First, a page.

It would be evening, before the rush, when the sun was no longer sweltering but still hot, a ball of fire halfway down the sky. I never saw him coming. Suddenly he’d just be there, and all the boys would have bottles, and he’d be standing at the back of the tent with one too. Maybe watching us, maybe not. Sometimes with a tiny smile, if one of the boys was talking to him. And then after a while the sun would go down and the lights would come on and the rush would start. Inside the tent music would be pumping and outside the crowd would be piling against the night like one massive, muscling body. The people at the front would be staring in, looking at us like we weren’t teenaged girls powdering cakes and salting fries but rather stars underneath those hot lights. Sweat slick, stealing sips of our own beers the boys slipped to us in soda cups, dancing too because we just couldn’t help it, caught up in all that rush.
And the whole time he’d be coming through, taking away the big bills before we got tempted. Some girls were, I’d seen them slip fives in their bras, and they never came back the next day. I wasn’t, didn’t, but still I couldn’t exactly blame them. The boys had it better, working the fryers and mixers and cutters in the back, and they never had to deal with customers. And they got to sit when it wasn’t busy, whereas we always had to stand. They watched us back there, told us he was watching too, from the Hilton across the street. Some said he had call girls up there servicing him while he did it.
I didn’t know how much was true, and didn’t think I cared either. Until one day right before the rush I was back there stocking up on napkins and plates. I didn’t see him coming, didn’t know he was even there until he asked me how my mom was doing. He asked it with his tiny smile, and it felt to me like he already knew, so instead of answering I thought for a while about how she’d be when I got home, all over me like he was a sweet she still had to have even though they weren’t together anymore. Then I said, Is it true, you have a room up there?
That dropped his smile, which made a kind of fire burn in me, but then it came back and he said with a laugh, Why, do you want to see?
Everything went quiet when we stepped out into the street. Or maybe I just stopped being able to hear. The sun bounced off the asphalt into my eyes and ears, and he was like a panther next to me. Going through the lobby was like diving in a swimming pool, and inside the elevator all those mirrors, so that I saw myself from all four sides, my powdery cutoffs, my black bra strap, my body a stranger’s, side-slipping in and out of sixteen. And him in those clean jeans, that t-shirt with a pocket, he was side-slipping too.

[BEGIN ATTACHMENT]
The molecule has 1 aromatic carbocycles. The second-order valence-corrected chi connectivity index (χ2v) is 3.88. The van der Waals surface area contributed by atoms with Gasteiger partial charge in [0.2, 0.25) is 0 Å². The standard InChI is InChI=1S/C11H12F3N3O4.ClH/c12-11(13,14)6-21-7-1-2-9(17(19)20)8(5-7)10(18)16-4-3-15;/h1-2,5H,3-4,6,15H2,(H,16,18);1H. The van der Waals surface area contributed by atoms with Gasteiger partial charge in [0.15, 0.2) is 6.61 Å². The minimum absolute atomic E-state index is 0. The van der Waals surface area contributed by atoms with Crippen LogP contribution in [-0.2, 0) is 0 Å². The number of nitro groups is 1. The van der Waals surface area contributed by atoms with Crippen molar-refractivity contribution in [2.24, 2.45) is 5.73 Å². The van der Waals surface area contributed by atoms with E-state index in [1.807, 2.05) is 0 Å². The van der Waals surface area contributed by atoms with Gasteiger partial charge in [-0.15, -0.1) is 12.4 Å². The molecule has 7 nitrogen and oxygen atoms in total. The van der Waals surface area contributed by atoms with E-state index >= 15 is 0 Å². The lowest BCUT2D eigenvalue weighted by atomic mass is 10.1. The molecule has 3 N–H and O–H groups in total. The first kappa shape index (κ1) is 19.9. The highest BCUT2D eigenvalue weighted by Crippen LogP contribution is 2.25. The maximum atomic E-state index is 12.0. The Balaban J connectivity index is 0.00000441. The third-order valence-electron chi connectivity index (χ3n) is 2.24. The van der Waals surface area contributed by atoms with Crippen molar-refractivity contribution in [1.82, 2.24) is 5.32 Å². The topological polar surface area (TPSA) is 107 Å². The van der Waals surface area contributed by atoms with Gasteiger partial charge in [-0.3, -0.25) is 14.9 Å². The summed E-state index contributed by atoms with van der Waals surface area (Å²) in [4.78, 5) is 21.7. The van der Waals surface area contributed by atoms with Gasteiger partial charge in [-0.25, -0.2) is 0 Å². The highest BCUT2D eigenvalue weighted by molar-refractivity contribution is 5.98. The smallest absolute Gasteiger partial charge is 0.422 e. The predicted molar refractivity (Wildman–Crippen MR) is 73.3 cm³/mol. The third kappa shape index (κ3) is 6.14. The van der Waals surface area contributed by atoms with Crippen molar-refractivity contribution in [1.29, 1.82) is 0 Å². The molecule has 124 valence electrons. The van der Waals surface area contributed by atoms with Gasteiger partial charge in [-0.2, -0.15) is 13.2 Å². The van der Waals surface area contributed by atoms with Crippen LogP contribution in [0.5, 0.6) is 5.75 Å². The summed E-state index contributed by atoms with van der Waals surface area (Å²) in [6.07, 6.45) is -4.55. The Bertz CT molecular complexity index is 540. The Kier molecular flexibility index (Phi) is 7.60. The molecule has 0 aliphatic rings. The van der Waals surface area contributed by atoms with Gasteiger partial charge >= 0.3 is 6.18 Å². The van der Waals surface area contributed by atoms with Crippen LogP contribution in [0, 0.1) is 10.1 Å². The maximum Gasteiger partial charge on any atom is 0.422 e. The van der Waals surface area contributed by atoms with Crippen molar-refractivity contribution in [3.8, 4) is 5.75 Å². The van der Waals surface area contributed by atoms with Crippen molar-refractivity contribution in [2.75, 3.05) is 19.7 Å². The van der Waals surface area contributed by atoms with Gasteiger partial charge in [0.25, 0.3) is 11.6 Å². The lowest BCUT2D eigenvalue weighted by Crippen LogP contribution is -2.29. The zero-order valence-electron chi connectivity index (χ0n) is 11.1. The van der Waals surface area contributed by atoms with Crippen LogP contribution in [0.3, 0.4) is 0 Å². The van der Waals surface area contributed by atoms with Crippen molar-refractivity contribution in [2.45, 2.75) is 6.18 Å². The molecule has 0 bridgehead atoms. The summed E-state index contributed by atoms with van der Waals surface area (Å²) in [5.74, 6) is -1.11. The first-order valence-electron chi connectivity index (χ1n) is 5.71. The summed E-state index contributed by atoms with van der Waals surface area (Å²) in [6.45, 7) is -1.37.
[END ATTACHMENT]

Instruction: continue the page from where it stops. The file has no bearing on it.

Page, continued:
Then the elevator doors opened and it was all quiet, money, carpet. His hand was a secret slipping the key card to the door. Inside I turned slowly around like I was taking it in, like I hadn’t been expecting parquet floors and a four poster king, instead of this small dark square. But there was a big picture window. I walked over and there we were, all laid out in miniature. From up there I couldn’t feel the heat or hear the pulse of the bass. We looked like ants, witless, scurrying. Already at the counter, a tiny line was forming.
Do you want a drink? His voice cracked a little on the middle word. When I turned he had the mini-fridge open.
The only chair was by the window so I sat on the edge of the bed with my mini-bottle of Jim Beam. I felt like I was still an ant, had this hard shell all over me. I traced the stitching of his textured bedspread, heard the crack of his seal and the sound of his throat, and kept seeing myself in camera flashes, sliding off the bed onto my knees.
Are you ready to go back? he finally asked me.
And the whole way, down the hall and the elevator and across the street, before the rush swallowed us up again, I kept telling myself that it was what I’d wanted. Not him. Not my mother. Me.